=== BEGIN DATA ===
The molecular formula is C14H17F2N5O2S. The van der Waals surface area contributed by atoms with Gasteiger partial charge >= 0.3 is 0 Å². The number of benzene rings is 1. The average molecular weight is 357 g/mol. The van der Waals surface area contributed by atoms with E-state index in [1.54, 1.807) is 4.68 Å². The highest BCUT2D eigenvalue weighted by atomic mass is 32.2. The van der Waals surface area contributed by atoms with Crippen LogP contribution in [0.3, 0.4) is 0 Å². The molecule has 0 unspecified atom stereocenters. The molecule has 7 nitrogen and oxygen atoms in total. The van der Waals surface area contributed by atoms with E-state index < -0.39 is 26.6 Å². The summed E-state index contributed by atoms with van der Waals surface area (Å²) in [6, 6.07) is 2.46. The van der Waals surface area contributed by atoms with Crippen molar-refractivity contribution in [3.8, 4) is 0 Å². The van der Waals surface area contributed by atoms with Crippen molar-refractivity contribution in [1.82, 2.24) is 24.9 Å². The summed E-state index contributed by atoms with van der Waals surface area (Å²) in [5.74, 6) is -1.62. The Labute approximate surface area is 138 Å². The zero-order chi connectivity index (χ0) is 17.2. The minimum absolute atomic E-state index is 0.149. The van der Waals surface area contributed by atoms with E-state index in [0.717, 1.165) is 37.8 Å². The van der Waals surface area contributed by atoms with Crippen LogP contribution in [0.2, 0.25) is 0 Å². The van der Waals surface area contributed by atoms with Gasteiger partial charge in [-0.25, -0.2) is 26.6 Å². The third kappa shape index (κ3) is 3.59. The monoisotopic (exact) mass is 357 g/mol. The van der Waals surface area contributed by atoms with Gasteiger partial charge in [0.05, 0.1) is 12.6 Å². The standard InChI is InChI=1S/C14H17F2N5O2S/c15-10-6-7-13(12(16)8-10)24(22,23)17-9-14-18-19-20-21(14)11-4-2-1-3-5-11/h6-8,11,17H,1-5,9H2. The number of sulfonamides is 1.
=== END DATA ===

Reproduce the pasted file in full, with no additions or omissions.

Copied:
The molecular formula is C14H17F2N5O2S. The van der Waals surface area contributed by atoms with Gasteiger partial charge >= 0.3 is 0 Å². The number of benzene rings is 1. The average molecular weight is 357 g/mol. The van der Waals surface area contributed by atoms with E-state index in [1.54, 1.807) is 4.68 Å². The highest BCUT2D eigenvalue weighted by atomic mass is 32.2. The van der Waals surface area contributed by atoms with Crippen LogP contribution in [0.3, 0.4) is 0 Å². The molecule has 0 unspecified atom stereocenters. The molecule has 7 nitrogen and oxygen atoms in total. The van der Waals surface area contributed by atoms with E-state index < -0.39 is 26.6 Å². The summed E-state index contributed by atoms with van der Waals surface area (Å²) in [6, 6.07) is 2.46. The van der Waals surface area contributed by atoms with Crippen molar-refractivity contribution in [3.8, 4) is 0 Å². The van der Waals surface area contributed by atoms with Crippen molar-refractivity contribution in [1.82, 2.24) is 24.9 Å². The summed E-state index contributed by atoms with van der Waals surface area (Å²) in [5.74, 6) is -1.62. The Labute approximate surface area is 138 Å². The zero-order chi connectivity index (χ0) is 17.2. The minimum absolute atomic E-state index is 0.149. The van der Waals surface area contributed by atoms with E-state index in [0.717, 1.165) is 37.8 Å². The van der Waals surface area contributed by atoms with Crippen LogP contribution in [0.2, 0.25) is 0 Å². The van der Waals surface area contributed by atoms with Gasteiger partial charge in [-0.25, -0.2) is 26.6 Å². The third kappa shape index (κ3) is 3.59. The monoisotopic (exact) mass is 357 g/mol. The van der Waals surface area contributed by atoms with Gasteiger partial charge in [0.05, 0.1) is 12.6 Å². The standard InChI is InChI=1S/C14H17F2N5O2S/c15-10-6-7-13(12(16)8-10)24(22,23)17-9-14-18-19-20-21(14)11-4-2-1-3-5-11/h6-8,11,17H,1-5,9H2. The number of sulfonamides is 1.